As New York State prepares for the 2020 Census, Assemblymembers Didi Barrett (D – Columbia, Dutchess) and Marcos Crespo (D – Bronx) have requested $1 million in the 2018-19 FY budget be appropriated to public library systems across the state for census programming to address potential undercounting. An additional $27 million is requested for the long-term planning and outreach statewide for the 2020 Census. Because billions of dollars in federal aid are tied to the census count and two Congressional seats were lost after the 2010 Census, the results of the upcoming 2020 Census are critical for the level of federal funding and representation New York deserves. Urban and rural areas with immigrant populations have some of the highest numbers of “Hard to Count Areas” and are at risk of once again being undercounted. These areas also tend to be the places where internet access is limited. Additionally, there are real concerns that the current level of federal funding will compromise the fairness and accuracy of the 2020 Census.
The Census Bureau’s goal of receiving over half of the census submissions online, despite the huge percentage of households that do not have access to internet, underscores the digital divide and means that a huge percentage of people are at risk of being undercounted. New York cannot risk this happening again and libraries can play a significant role in stemming the undercount. With additional funding libraries can serve as census navigators, helping thousands and offering a safe and accessible location for all those needing assistance filling out census forms. Those without access to the internet or a computer must not be disenfranchised from the constitutionally mandated counting of every person living in the United States.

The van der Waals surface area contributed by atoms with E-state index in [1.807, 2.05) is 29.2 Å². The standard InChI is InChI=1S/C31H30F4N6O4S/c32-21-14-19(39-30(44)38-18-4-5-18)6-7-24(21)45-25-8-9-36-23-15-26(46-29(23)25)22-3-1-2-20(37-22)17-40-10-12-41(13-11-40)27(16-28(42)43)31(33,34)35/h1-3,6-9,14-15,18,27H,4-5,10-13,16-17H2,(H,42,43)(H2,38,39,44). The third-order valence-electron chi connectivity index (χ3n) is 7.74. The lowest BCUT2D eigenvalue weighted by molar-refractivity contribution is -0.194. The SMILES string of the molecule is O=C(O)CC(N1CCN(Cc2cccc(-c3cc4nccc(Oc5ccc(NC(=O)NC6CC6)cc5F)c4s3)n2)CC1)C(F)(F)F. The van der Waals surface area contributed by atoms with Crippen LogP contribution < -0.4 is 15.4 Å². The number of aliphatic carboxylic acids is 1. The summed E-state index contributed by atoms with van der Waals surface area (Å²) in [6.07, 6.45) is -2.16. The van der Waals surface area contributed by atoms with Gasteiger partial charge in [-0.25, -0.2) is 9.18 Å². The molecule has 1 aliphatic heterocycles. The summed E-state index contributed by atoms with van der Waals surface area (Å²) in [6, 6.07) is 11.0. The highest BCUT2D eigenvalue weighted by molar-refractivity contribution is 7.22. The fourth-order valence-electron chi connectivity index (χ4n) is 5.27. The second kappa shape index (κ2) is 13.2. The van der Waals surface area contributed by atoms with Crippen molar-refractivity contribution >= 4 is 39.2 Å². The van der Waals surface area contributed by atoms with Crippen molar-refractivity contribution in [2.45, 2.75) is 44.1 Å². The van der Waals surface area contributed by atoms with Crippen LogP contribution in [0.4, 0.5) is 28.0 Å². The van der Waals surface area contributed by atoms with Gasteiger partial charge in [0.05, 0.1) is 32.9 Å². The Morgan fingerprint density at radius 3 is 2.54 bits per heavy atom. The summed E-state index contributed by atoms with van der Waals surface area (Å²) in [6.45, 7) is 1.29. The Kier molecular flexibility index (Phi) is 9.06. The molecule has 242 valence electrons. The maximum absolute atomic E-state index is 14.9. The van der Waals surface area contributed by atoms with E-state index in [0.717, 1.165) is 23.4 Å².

“We know New Yorkers were undercounted in 2010, especially in immigrant and rural communities, and the Federal government is already putting up roadblocks and cutting back on resources for the 2020 Census," said Assemblymember Didi Barrett, who chairs the Assembly Committee on Libraries and Educational Technology. “To make sure we are fully counted this time we must start planning now. Engaging our libraries, which are widely considered a safe and trusted space in our communities, makes all the sense in the world."
“The 2020 Census is shaping up to be a real problem,” said Assemblymember Crespo, who chairs the Assembly Task Force on Demographics and Reapportionment. “Not only is the Federal government underfunding the national count by over $5 billion but the next Census will rely heavily on the use of the Internet by requiring state residents to complete their Census forms online. For many communities with limited access to the Internet and computers and for the elderly and disabled this process spells a disaster for our state.”